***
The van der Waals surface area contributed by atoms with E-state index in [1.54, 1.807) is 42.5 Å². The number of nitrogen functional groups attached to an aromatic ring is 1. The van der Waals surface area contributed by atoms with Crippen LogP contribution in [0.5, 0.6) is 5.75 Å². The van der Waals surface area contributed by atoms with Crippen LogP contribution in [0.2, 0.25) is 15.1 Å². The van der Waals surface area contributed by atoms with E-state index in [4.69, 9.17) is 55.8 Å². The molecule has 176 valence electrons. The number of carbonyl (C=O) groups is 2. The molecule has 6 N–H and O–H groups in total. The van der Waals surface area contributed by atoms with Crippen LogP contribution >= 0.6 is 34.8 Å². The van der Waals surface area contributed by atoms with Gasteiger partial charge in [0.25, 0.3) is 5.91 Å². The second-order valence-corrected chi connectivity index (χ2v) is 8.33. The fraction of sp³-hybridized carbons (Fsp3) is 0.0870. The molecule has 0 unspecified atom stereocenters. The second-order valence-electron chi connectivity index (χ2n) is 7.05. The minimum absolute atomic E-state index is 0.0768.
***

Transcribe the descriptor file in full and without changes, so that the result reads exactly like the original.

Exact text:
The van der Waals surface area contributed by atoms with E-state index in [1.54, 1.807) is 42.5 Å². The number of nitrogen functional groups attached to an aromatic ring is 1. The van der Waals surface area contributed by atoms with Crippen LogP contribution in [0.5, 0.6) is 5.75 Å². The van der Waals surface area contributed by atoms with Crippen LogP contribution in [0.2, 0.25) is 15.1 Å². The van der Waals surface area contributed by atoms with E-state index in [4.69, 9.17) is 55.8 Å². The molecule has 176 valence electrons. The number of carbonyl (C=O) groups is 2. The molecule has 6 N–H and O–H groups in total. The van der Waals surface area contributed by atoms with Crippen LogP contribution >= 0.6 is 34.8 Å². The van der Waals surface area contributed by atoms with Gasteiger partial charge in [0.25, 0.3) is 5.91 Å². The second-order valence-corrected chi connectivity index (χ2v) is 8.33. The fraction of sp³-hybridized carbons (Fsp3) is 0.0870. The molecule has 0 unspecified atom stereocenters. The second-order valence-electron chi connectivity index (χ2n) is 7.05. The minimum absolute atomic E-state index is 0.0768.